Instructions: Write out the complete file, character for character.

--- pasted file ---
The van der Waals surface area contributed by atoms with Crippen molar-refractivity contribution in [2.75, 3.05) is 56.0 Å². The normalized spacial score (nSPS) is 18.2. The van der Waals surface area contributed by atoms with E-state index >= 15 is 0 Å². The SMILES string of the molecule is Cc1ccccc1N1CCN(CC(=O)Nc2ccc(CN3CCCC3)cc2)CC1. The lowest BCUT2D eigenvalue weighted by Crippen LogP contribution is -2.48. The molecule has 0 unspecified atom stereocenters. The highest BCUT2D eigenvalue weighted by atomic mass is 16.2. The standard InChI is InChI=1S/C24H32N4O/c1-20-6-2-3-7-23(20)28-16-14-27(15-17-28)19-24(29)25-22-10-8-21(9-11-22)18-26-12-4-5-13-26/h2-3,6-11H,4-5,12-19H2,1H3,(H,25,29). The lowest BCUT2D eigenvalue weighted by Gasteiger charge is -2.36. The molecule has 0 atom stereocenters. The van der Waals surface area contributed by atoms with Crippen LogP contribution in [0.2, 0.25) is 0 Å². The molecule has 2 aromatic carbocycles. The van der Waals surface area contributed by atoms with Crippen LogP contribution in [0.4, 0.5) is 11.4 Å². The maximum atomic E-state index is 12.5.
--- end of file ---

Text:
The van der Waals surface area contributed by atoms with Crippen molar-refractivity contribution in [2.75, 3.05) is 56.0 Å². The normalized spacial score (nSPS) is 18.2. The van der Waals surface area contributed by atoms with E-state index >= 15 is 0 Å². The SMILES string of the molecule is Cc1ccccc1N1CCN(CC(=O)Nc2ccc(CN3CCCC3)cc2)CC1. The lowest BCUT2D eigenvalue weighted by Crippen LogP contribution is -2.48. The molecule has 0 unspecified atom stereocenters. The highest BCUT2D eigenvalue weighted by atomic mass is 16.2. The standard InChI is InChI=1S/C24H32N4O/c1-20-6-2-3-7-23(20)28-16-14-27(15-17-28)19-24(29)25-22-10-8-21(9-11-22)18-26-12-4-5-13-26/h2-3,6-11H,4-5,12-19H2,1H3,(H,25,29). The lowest BCUT2D eigenvalue weighted by Gasteiger charge is -2.36. The molecule has 0 atom stereocenters. The van der Waals surface area contributed by atoms with Crippen LogP contribution in [0.2, 0.25) is 0 Å². The molecule has 2 aromatic carbocycles. The van der Waals surface area contributed by atoms with Crippen LogP contribution in [0.4, 0.5) is 11.4 Å². The maximum atomic E-state index is 12.5.